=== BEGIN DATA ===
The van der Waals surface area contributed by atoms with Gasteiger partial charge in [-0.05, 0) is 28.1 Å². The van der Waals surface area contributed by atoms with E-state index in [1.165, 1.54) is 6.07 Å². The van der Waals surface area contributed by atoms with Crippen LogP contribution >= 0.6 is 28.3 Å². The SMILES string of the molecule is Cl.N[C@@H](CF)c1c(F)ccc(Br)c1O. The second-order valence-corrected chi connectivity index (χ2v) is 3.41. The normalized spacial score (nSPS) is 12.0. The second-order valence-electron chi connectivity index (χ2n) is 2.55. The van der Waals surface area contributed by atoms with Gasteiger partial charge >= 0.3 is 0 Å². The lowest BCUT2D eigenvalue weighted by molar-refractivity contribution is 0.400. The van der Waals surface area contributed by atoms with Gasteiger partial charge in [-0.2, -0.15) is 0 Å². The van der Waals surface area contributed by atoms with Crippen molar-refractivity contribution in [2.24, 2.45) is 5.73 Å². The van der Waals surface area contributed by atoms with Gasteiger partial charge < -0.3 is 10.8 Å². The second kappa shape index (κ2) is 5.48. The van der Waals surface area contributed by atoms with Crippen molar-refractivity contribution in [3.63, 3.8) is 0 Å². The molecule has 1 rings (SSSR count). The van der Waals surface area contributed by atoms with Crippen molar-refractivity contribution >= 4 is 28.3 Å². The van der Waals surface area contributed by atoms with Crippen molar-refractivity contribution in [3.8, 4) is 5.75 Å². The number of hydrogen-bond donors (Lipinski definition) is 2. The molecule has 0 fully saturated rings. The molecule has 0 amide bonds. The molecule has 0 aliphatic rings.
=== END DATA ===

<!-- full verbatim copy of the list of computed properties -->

The van der Waals surface area contributed by atoms with Gasteiger partial charge in [-0.05, 0) is 28.1 Å². The van der Waals surface area contributed by atoms with E-state index in [1.165, 1.54) is 6.07 Å². The van der Waals surface area contributed by atoms with Crippen LogP contribution >= 0.6 is 28.3 Å². The SMILES string of the molecule is Cl.N[C@@H](CF)c1c(F)ccc(Br)c1O. The second-order valence-corrected chi connectivity index (χ2v) is 3.41. The normalized spacial score (nSPS) is 12.0. The second-order valence-electron chi connectivity index (χ2n) is 2.55. The van der Waals surface area contributed by atoms with Gasteiger partial charge >= 0.3 is 0 Å². The lowest BCUT2D eigenvalue weighted by molar-refractivity contribution is 0.400. The van der Waals surface area contributed by atoms with Gasteiger partial charge in [-0.2, -0.15) is 0 Å². The van der Waals surface area contributed by atoms with Crippen molar-refractivity contribution in [2.24, 2.45) is 5.73 Å². The van der Waals surface area contributed by atoms with Gasteiger partial charge < -0.3 is 10.8 Å². The second kappa shape index (κ2) is 5.48. The van der Waals surface area contributed by atoms with Crippen molar-refractivity contribution in [3.63, 3.8) is 0 Å². The molecule has 1 rings (SSSR count). The van der Waals surface area contributed by atoms with Crippen molar-refractivity contribution >= 4 is 28.3 Å². The van der Waals surface area contributed by atoms with Crippen molar-refractivity contribution in [3.8, 4) is 5.75 Å². The number of hydrogen-bond donors (Lipinski definition) is 2. The molecule has 0 fully saturated rings. The molecule has 0 amide bonds. The molecule has 0 aliphatic rings.